We're having a dinner party next week, and I'm getting a bit nervous, as I have discovered that one of the guests is a wine connoisseur. I don't want to embarrass myself, but I simply can't afford to spend $50 or $100 for a bottle of wine that will be acceptable. My maximum is more like $20 to $30. The menu is shrimp salad for the appetizer, and roast lamb for the main course. Can you recommend a good wine for the occasion?

Relax. The solution to the wine expert coming to dinner problem is simple: Surprise and delight the expert with a wine with which he or she is unfamiliar. That's a lot easier than you might think.

Most wine connoisseurs are "power users." Like the computer geeks who have to have the latest Intel chip or graphics card, wine connoisseurs usually focus on a just a few must-have wines to the exclusion of others. Typically, these are vintage wines that have received mega-ratings, such as 95 points out of a possible 100, from the major wine publications. Such wines tend to be from a few high-profile areas that are intensely covered by the wine media, particularly in the best vintages. Most are made from classic French grape varieties, such as cabernet sauvignon, merlot and pinot noir. Major examples include Napa Valley cabernets, classified growth Bordeaux, red and white Burgundy, red Rhones, Italian Barolo and Barbaresco, and boutique wines from elsewhere. A price of $50 to $100 is not unusual for such wines.

Fortunately, many exceptional wines do not fit into these ritzy categories. As a result, many aficionados never taste them and know shockingly little about them. If you want to impress your guests and come in under budget, this is where you need to be.

A prime choice is the impressive Stags' Leap Winery 2002 Petite Sirah ($32; California; Washington Wholesale), which is just right for roast lamb. Big, lush and richly fruity, this deep black, blueberry-scented wine offers startling depth and dimension of flavor. Because it's made from the petite sirah grape, an obscure variety often confused with the ubiquitous syrah, it is thoroughly undervalued. A Stags Leap district cabernet sauvignon of this quality would command a price tag of $50 to $80. If $30 to $35 is too high, look for petite sirah from Foppiano Vineyards or Guenoc, which specialize in this varietal. The gutsy Foppiano Vineyards Petite Sirah Russian River Valley "Bacigalupi Vineyard" 2001/2002/2003 ($18-$20) dishes out copious amounts lot of delectable black and red berry fruit. Guenoc Petite Sirah North Coast 2001/2002 ($15-17) is a bit less powerful than Foppiano, but is also a fine match with lamb or beef.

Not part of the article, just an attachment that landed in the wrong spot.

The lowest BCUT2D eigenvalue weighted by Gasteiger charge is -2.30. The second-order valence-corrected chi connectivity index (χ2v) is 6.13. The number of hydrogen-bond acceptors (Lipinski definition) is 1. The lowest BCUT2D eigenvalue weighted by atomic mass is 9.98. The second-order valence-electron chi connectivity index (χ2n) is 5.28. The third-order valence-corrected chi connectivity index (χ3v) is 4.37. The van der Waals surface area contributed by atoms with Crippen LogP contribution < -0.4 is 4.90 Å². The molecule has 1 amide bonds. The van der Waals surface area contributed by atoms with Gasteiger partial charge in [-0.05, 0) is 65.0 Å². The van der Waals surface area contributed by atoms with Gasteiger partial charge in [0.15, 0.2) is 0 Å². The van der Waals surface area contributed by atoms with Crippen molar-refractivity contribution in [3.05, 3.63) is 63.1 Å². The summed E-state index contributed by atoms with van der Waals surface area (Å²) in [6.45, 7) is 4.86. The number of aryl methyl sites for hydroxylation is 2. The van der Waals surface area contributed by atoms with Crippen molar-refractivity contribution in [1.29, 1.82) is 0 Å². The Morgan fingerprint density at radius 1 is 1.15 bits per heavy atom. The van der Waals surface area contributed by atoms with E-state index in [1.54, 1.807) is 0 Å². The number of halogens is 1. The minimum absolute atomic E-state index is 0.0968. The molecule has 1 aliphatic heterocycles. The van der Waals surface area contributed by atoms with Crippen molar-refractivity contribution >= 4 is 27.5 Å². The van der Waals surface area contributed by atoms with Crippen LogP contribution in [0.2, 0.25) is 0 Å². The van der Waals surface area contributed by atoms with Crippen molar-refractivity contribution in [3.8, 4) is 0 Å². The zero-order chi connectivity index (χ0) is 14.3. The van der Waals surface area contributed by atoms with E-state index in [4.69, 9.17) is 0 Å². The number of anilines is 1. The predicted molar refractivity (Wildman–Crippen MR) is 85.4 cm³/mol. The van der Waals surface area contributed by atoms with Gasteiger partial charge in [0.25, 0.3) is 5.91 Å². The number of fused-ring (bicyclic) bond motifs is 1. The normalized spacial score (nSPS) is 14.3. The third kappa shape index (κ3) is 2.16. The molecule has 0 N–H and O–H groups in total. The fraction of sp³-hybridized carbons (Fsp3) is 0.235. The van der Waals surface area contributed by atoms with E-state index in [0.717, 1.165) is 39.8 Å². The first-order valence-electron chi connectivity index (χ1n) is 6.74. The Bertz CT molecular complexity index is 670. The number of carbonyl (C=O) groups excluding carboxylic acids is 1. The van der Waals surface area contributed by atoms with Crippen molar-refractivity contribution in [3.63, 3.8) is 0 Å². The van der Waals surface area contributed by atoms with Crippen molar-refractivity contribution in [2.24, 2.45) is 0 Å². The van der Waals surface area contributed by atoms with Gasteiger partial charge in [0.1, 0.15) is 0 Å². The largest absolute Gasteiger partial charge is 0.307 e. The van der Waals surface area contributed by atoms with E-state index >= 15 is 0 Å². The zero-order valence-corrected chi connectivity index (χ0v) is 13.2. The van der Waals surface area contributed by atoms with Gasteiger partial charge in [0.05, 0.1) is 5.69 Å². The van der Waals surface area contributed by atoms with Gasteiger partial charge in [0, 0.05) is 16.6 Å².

Another compelling choice for the red is Perrin & Fils 2002 Perrin "Les Sinards" Chateauneuf-du-Pape ($30; NDC; France). If your guest remarks that this is reminiscent of the $80 Chateau de Beaucastel, the guest should get a gold star. That's precisely what this is. In 2002, torrential rains drenched southern France, wreaking havoc in the vineyards. Chateau de Beaucastel elected to declassify its entire production and bottle it under the Perrin & Fils "Les Sinards" label, because it decided the aging ability was not up to snuff for the grand vin, due to a less tannic structure. But that doesn't matter if you are serving it next week. Though less concentrated than in its best years, this luxurious wine has all the class one would expect of a Beaucastel in a ready-to-drink style.

Because the 2002 vintage has a bad reputation, other 2002 Chateauneuf-du-Papes will be similarly ignored by wine aficionados. Price-cutting has already commenced, with some big-name wines priced as low as $20 to $25. Chateauneuf-du-Papes to look for include Andre Brunel (Kacher Selections), Chateau de la Nerthe (Clicquot), Domaine de la Mordoree (Kysela), and Clos des Papes (Junguenet). Note, however, that because many retailers passed on this unfashionable vintage, availability will be spotty. It's prudent to telephone the stores before heading out, or check the ads in the newspaper or online for bargains.

For a white wine to go with the shrimp salad, I recommend a dry Alsace riesling. The French region of Alsace, which borders Germany, can confound anybody, including knowledgeable wine lovers. The bottles look German, and the grape varieties are the same as in Germany. However, unlike German riesling, which is usually sweet, Alsace riesling is typically dry. An effort was made to make the region easier to comprehend by designating the best vineyards as grands crus, as in Burgundy, but it was botched, by omitting several deserving vineyards and including a few subpar sites. Several top producers declined to apply for grand cru designation, further compounding the confusion.

Whether designated as grand cru or not, Alsace riesling might be the most complex dry white wine in the world that is obtainable for less than $20. There are many excellent producers. Ones to look for include Trimbach, Pierre Sparr, Hugel, Lucien Albrecht, Albert Mann, Rene Barth, Paul Blanck, Mure, Marc Kreydenweiss and Domaine Weinbach. Although Alsace has had a string of good vintages since 1999, with dry riesling I recommend drinking the youngest available vintages: 2001, 2002 or 2003.

You don't mention dessert, but the way to finish with a crescendo is a "sticky," the Australian word for a luscious sweet wine. The Peter Lehmann Botrytis Semillon Barossa Valley 2001/2002 ($17; Australia) is similar to a Barsac, with moderate sweetness and good acidity for a fresh palate impression. It's a splendid match with poached pears, lemon spongecake and fresh fruit.